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Items filtered by date: October 2013 - Harris Creek Baptist Church

By the end of Gideon's life, we start to see a pattern of God's people using good for evil. When we get to Judges 11, we see this pattern in full effect with the story of Jephthah. Jephthah is another unlikely leader of Israel during the period of the Judges, but he seems to be even more misguided than any of his predecessors. In Judges 11:30–31, Jephthah unnecessarily vows to sacrifice whatever comes out of the door of his house if God would grant him victory over the Ammonites. After the victory, Jephthah returns home only to have his only child be the first to come out to greet him. In a tragic story of someone misguided in his faith, we see Jephthah go on to kill his daughter. While the story in Judges 11 is horrific in every way, it's also an unlikely place where we are given a glimpse into the grace and love of God.


So far in our study of the Book of Judges, we have seen God's willingness to work in messy situations. In fact, one of the biggest takeaways has been the idea that we are, like God, to learn what it means to use evil for good. As we get to the story of Gideon in Judges 6–8, the entire book begins to take a turn for the worse. Gideon is a judge who seems to be considered a "good" judge, yet the way the author tells his story is a little different than our modern interpretations. In Gideon's story we begin to see that it's not only possible to use evil for good, but also that it is possible to use good for evil. Something we must understand if we are going to live faithfully in a morally gray culture is that even our best attempts to be spiritual or religious can have evil motivations. Gideon's story reminds us that the danger we must guard ourselves from is replacing God's divine agenda with our own personal ambitions.


Judges 4 begins with the end of Ehud's life, and the text says in Judges 4:1, "After Ehud died, the Israelites once again did evil in the eyes of the LORD." This is one of the first times we see evidence of a cycle that continues throughout the Book of Judges. The cycle involves Israel doing what is evil in the eyes of the LORD; God allowing them to be oppressed by a foreign ruler; Israel crying out to the LORD for redemption; and God raising up a judge to deliver them. Judges 4 intentionally compares the story of the Exodus out of Egypt to this cycle in Judges in order to remind us that God actively works to bring justice within His world. The God of the Bible is not a passive player in the world, but as Walter Brueggemann says, "There is an accountability to the purposes of God to which all must answer. God who saves and creates watches over 'his' will and judges those who violate 'his' purposes."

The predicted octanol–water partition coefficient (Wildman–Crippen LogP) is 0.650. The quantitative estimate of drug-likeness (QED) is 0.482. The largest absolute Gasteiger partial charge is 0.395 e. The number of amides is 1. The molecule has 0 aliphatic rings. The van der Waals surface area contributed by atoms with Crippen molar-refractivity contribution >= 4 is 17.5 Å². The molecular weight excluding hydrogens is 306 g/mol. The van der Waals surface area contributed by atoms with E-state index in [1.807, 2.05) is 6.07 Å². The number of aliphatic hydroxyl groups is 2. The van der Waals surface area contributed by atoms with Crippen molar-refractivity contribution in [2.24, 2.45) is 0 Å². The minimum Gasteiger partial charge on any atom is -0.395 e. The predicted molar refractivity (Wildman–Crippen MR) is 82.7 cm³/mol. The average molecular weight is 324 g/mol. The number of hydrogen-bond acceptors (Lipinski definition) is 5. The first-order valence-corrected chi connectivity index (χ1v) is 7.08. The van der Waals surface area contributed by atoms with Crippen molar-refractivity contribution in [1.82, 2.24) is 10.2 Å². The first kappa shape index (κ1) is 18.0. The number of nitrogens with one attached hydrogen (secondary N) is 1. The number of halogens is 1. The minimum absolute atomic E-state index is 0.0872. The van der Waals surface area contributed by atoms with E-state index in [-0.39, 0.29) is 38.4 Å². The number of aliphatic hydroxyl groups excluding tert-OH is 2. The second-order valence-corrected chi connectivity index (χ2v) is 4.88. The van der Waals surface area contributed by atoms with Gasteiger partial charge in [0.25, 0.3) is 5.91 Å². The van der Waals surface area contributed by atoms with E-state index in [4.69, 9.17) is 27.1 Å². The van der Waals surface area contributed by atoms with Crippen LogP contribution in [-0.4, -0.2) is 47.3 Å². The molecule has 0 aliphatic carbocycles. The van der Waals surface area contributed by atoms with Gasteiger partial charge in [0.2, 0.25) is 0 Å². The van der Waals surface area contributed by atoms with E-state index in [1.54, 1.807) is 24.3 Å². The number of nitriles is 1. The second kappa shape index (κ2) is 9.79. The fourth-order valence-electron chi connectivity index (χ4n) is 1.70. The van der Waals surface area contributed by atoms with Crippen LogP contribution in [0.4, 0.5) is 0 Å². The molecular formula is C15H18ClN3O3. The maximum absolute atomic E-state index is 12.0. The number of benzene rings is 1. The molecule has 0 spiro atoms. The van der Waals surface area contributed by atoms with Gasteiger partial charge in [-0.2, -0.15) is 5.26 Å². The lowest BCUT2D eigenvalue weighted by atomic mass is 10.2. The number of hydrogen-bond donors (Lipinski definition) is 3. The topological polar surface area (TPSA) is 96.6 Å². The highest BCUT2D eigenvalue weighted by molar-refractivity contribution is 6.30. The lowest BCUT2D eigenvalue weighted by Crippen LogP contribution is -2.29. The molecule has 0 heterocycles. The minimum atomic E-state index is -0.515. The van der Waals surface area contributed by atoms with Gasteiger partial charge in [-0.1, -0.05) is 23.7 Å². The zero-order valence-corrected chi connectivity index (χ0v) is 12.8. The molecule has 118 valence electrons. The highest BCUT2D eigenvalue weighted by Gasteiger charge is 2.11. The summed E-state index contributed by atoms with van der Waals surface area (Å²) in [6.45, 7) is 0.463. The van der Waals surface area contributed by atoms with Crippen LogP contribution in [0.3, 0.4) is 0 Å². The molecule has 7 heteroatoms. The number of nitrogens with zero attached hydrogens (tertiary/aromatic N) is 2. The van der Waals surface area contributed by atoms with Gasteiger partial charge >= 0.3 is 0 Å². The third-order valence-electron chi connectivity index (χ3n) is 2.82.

For a variety of reasons, the Church often ignores the Book of Judges, but it is a book that is applicable to our culture today. Judges is full of stories about heroes who are a mixture of good and evil, faithful and rebellious. From their stories we learn both positive and negative examples of how we can live faithfully in a morally "gray" culture like ours today. One of the first and best examples of a judge who was a "mixed bag" is the story of Ehud in Judges 3. Ehud is an unlikely hero who uses his sinister side to bring about redemption for the people of God. In the story of Ehud we are confronted by the fact that while we may want to exclude God from the messiness and filth of life, He won't allow it. The God of the Bible is often found working in scandalous— and even evil—situations in order to bring about His redemption in the world.